Damir Husanović


The primary concern of this paper was the vocabulary acquisition of young, pre-adolescent, learners through the use of TPR (Total Physical Response). The paper attempted to investigate whether pre-adolescent learners (sixteen students who participated as a part of the control group and nineteen students who participated as members of the experimental group) acquire vocabulary more naturally and effectively through the use of TPR than the learners who acquire vocabulary through a more traditional, form-meaning-use, type of acquisition. Moreover, the author attempted to explore the students’ ability to acquire a larger set of vocabulary items (12) within one 45 minute lesson and whether TPR is indeed effective in this process. The paper attempted to investigate the efficiency of TPR on students with kinesthetic, auditory and visual learning preferences. Age, gender, English learning success, learning preferences and overall student success were analyzed in the attempt to investigate the effectiveness of TPR. Male students performed significantly better under the influence of TPR than female students. While there weren’t any significant difference among the students who have excellent English learning success at school, students who had a very good and good English learning success at school performed better under the influence of TPR method. The biggest impact of TPR, when it comes to the overall student success, was with the students with unsatisfactory, satisfactory and good grades. TPR proved to be more suitable for kinesthetic type of learners when compared to auditory learners. One of the questions that the study addressed was the TPR’s ability to help students memorize larger sets of new vocabulary items, and the results have shown that TPR seems to be efficient.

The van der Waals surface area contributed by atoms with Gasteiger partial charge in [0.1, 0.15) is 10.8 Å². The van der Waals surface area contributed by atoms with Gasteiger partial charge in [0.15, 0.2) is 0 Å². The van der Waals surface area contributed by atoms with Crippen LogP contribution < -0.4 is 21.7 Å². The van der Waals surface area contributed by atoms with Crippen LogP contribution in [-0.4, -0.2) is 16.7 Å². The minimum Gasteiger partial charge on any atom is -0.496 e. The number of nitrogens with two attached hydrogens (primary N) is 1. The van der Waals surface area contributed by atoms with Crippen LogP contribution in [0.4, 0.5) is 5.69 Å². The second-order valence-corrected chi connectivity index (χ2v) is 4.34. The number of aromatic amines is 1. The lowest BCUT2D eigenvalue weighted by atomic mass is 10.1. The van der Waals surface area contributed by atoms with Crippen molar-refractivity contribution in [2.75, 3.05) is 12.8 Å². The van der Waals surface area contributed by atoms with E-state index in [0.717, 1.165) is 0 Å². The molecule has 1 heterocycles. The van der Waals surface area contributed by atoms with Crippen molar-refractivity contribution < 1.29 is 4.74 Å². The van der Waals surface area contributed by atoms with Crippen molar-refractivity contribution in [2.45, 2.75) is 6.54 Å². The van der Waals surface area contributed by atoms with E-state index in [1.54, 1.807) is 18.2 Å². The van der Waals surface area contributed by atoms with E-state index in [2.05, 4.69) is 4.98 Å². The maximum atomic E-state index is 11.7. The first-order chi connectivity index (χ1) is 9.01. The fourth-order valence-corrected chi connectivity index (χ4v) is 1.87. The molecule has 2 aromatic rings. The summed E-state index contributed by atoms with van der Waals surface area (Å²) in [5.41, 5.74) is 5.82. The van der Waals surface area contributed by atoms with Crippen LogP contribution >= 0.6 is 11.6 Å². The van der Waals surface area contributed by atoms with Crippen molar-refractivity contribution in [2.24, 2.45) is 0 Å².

language acquisition; vocabulary; young learners; total physical response (TPR)

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